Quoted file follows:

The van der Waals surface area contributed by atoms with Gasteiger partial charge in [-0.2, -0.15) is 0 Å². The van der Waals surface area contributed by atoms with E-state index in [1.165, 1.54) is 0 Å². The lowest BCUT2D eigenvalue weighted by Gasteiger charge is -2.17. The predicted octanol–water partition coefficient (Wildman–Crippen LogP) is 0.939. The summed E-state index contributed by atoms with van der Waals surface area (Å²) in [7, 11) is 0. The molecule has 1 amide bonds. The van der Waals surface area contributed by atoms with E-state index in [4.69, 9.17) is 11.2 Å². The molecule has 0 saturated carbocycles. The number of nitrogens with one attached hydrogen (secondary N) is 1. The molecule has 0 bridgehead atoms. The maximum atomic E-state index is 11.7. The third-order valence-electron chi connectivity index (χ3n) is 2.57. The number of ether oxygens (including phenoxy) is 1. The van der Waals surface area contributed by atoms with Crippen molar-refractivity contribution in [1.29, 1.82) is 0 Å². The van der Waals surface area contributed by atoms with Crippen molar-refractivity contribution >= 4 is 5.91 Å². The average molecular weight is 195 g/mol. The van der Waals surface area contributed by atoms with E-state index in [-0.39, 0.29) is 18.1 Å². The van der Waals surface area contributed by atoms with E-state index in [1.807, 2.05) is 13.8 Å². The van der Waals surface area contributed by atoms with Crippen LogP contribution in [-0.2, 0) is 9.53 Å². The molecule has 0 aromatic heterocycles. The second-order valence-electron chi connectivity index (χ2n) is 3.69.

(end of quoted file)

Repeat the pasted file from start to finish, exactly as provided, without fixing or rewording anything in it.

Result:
The van der Waals surface area contributed by atoms with Gasteiger partial charge in [-0.2, -0.15) is 0 Å². The van der Waals surface area contributed by atoms with E-state index in [1.165, 1.54) is 0 Å². The lowest BCUT2D eigenvalue weighted by Gasteiger charge is -2.17. The predicted octanol–water partition coefficient (Wildman–Crippen LogP) is 0.939. The summed E-state index contributed by atoms with van der Waals surface area (Å²) in [7, 11) is 0. The molecule has 1 amide bonds. The van der Waals surface area contributed by atoms with E-state index in [4.69, 9.17) is 11.2 Å². The molecule has 0 saturated carbocycles. The number of nitrogens with one attached hydrogen (secondary N) is 1. The molecule has 0 bridgehead atoms. The maximum atomic E-state index is 11.7. The third-order valence-electron chi connectivity index (χ3n) is 2.57. The number of ether oxygens (including phenoxy) is 1. The van der Waals surface area contributed by atoms with Crippen molar-refractivity contribution in [1.29, 1.82) is 0 Å². The van der Waals surface area contributed by atoms with Crippen molar-refractivity contribution >= 4 is 5.91 Å². The average molecular weight is 195 g/mol. The van der Waals surface area contributed by atoms with E-state index in [-0.39, 0.29) is 18.1 Å². The van der Waals surface area contributed by atoms with E-state index in [1.807, 2.05) is 13.8 Å². The van der Waals surface area contributed by atoms with Crippen LogP contribution in [-0.2, 0) is 9.53 Å². The molecule has 0 aromatic heterocycles. The second-order valence-electron chi connectivity index (χ2n) is 3.69.